And I had tried to read the Messenger (the other book by him that my school library had) by Zusak, and it was not the same as the Book Thief. For me, it did not hook me the same way that the Book Thief did.

      1 vote
  3. [7]
    RheingoldRiver
    Link
    I've been reading about the Medici: The Rise & Decline of the Medici Bank, 1397-1494 The House of Medici: Its Rise and Fall Catherine de Medici: Renaissance Queen of Rance currently, Death in...

    I've been reading about the Medici:

    • The Rise & Decline of the Medici Bank, 1397-1494
    • The House of Medici: Its Rise and Fall
    • Catherine de Medici: Renaissance Queen of Rance

    currently, Death in Florence: The Medici, Savonarola, and the Battle for the Soul of a Renaissance City and Isabella de' Medici: The Glorious Life and Tragic End of a Renaissance Princess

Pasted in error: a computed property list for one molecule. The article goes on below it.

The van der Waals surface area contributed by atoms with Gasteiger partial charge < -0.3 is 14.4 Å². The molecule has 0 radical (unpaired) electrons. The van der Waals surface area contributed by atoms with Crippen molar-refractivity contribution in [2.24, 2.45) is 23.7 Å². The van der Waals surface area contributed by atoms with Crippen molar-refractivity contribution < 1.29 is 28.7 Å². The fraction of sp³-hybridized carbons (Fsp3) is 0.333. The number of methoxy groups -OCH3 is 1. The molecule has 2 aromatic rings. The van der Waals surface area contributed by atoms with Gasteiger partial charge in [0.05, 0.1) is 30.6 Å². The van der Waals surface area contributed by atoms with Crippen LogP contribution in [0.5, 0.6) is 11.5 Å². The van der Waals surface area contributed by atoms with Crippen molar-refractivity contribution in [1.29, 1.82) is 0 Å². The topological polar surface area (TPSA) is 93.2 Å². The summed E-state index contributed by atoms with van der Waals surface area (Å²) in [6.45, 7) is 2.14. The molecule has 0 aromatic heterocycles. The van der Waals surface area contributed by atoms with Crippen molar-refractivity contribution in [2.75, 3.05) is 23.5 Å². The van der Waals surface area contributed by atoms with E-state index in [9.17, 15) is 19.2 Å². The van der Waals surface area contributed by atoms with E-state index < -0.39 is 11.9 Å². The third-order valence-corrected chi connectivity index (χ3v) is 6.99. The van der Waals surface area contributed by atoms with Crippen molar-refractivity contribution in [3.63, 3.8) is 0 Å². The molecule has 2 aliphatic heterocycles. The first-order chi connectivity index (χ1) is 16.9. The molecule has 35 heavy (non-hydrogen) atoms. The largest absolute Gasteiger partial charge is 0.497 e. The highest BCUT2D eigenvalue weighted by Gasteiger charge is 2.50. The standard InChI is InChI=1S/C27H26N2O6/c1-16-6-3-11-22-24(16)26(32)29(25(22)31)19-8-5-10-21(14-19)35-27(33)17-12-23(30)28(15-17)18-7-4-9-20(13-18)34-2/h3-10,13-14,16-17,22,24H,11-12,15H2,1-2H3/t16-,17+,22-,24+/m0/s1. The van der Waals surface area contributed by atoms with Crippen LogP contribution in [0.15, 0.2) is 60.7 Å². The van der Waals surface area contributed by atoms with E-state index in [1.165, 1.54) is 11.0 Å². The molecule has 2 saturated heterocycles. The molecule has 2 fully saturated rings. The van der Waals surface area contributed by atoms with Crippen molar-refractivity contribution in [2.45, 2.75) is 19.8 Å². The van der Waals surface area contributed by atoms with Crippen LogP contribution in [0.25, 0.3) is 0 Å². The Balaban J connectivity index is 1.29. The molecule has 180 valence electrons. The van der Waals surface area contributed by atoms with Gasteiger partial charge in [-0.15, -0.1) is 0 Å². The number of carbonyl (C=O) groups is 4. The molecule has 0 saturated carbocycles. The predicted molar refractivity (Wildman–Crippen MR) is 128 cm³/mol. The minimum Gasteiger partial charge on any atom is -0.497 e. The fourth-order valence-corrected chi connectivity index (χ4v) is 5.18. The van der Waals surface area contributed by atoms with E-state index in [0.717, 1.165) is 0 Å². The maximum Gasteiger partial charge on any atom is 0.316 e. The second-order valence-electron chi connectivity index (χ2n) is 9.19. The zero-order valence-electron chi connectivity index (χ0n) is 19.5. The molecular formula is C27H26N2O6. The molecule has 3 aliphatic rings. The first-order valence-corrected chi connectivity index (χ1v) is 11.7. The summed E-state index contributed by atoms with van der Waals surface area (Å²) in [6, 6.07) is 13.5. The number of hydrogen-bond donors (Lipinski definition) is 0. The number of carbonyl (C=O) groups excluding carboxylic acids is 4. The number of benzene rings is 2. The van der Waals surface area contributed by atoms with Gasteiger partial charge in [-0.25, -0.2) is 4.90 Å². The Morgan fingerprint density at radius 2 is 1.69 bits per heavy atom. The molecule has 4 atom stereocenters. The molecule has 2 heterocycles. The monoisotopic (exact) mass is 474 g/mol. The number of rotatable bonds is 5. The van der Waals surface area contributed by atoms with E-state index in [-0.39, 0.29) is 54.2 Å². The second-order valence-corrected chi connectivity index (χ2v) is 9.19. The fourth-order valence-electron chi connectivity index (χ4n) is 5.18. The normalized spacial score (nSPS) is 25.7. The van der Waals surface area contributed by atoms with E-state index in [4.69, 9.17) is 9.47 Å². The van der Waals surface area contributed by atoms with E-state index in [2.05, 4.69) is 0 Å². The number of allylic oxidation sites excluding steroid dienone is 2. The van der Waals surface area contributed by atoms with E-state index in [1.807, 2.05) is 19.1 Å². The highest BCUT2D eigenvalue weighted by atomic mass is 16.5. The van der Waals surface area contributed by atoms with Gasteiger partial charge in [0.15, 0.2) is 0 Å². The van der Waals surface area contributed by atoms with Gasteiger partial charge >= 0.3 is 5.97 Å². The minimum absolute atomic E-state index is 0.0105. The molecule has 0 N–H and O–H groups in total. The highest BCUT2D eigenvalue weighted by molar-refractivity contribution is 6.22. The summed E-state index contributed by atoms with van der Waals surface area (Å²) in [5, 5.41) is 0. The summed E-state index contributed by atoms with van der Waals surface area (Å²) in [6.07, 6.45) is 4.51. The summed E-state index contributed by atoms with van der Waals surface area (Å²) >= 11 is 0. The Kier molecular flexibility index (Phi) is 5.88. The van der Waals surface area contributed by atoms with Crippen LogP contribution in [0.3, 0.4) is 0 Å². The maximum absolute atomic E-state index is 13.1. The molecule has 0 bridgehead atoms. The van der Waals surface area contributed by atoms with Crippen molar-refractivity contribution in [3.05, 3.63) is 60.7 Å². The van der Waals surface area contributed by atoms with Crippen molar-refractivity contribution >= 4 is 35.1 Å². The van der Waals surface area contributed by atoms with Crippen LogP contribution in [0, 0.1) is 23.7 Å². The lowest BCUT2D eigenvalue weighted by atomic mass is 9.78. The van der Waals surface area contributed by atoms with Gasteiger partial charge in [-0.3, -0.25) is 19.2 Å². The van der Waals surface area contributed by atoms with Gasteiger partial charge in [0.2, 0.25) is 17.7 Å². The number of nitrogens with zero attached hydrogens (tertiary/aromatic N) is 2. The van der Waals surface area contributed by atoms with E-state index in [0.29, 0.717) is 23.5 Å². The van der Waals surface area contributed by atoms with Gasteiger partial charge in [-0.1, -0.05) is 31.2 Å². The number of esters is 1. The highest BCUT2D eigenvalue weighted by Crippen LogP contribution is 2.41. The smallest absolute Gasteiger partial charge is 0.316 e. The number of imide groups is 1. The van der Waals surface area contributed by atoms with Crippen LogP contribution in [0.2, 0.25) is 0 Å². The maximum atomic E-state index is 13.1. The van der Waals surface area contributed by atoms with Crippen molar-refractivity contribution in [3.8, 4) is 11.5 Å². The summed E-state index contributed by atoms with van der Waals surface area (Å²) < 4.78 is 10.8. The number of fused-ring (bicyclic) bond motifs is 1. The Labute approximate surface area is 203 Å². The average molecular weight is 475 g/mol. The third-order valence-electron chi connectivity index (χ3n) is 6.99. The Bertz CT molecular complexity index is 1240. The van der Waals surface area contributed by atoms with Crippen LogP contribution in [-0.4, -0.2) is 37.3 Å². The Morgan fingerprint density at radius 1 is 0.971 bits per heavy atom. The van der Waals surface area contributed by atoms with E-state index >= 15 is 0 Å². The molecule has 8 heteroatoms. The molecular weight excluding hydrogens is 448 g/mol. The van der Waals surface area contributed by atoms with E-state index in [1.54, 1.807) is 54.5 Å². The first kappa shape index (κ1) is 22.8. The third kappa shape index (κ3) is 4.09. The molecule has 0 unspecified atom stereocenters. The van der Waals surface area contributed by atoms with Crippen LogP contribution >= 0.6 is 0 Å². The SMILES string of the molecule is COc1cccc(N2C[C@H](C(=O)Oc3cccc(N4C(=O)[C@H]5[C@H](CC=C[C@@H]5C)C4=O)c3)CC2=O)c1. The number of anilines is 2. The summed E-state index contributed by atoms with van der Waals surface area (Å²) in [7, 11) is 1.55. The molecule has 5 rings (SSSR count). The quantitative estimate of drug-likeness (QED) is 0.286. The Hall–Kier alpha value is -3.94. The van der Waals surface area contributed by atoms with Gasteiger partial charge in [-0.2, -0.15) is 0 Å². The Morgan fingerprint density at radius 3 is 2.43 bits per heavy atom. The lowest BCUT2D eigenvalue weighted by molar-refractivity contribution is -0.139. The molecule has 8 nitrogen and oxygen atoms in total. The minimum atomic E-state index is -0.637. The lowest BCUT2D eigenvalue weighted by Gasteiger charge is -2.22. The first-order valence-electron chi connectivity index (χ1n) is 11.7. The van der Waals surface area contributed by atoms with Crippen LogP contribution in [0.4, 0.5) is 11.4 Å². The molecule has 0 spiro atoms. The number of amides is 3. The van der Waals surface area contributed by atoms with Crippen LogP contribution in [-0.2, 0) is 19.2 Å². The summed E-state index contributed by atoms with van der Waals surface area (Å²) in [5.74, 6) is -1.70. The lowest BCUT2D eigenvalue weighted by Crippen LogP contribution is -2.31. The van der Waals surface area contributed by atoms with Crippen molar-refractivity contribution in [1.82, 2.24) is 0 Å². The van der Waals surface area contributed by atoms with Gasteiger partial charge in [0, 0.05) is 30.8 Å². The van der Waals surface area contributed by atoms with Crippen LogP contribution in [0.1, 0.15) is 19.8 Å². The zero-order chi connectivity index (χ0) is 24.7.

I would recommend all of these, although I am starting to be familiar enough with the years of Giovanni di Bicci through Lorenzo the Magnificent that I don't really want to read more about this part of the dynasty. But, Savonarola fascinates me and Isabella is a few generations later so I think I will finish these two and then move onto another topic.

    In fiction, I read The Daughters' War by Christopher Buehlman, which is just gorgeous. I think my closest comparison is to the film Letters from Iwo Jima although it's been a while since I saw that movie - but I recall it being about human relationships in the horrors of war, which is this book big time.

    Also adored Floating Hotel by Grace Curtis, A Market of Dreams and Destiny by Trip Galey, and Someone You Can Build a Nest In by John Wiswell.

    4 votes
    1. [6]
      fefellama
      Link Parent
      What about the Medici family do you find so fascinating? I know very little of them other than the basics, so I'd love to hear your perspective.

      What about the Medici family do you find so fascinating? I know very little of them other than the basics, so I'd love to hear your perspective.

      1. [5]
        RheingoldRiver
        Link Parent
        A few things! First, the approach to banking at the time was FASCINATING because of the usury laws. So the ways for a bank to make money had to effectively charge interest for loans without...
        • Exemplary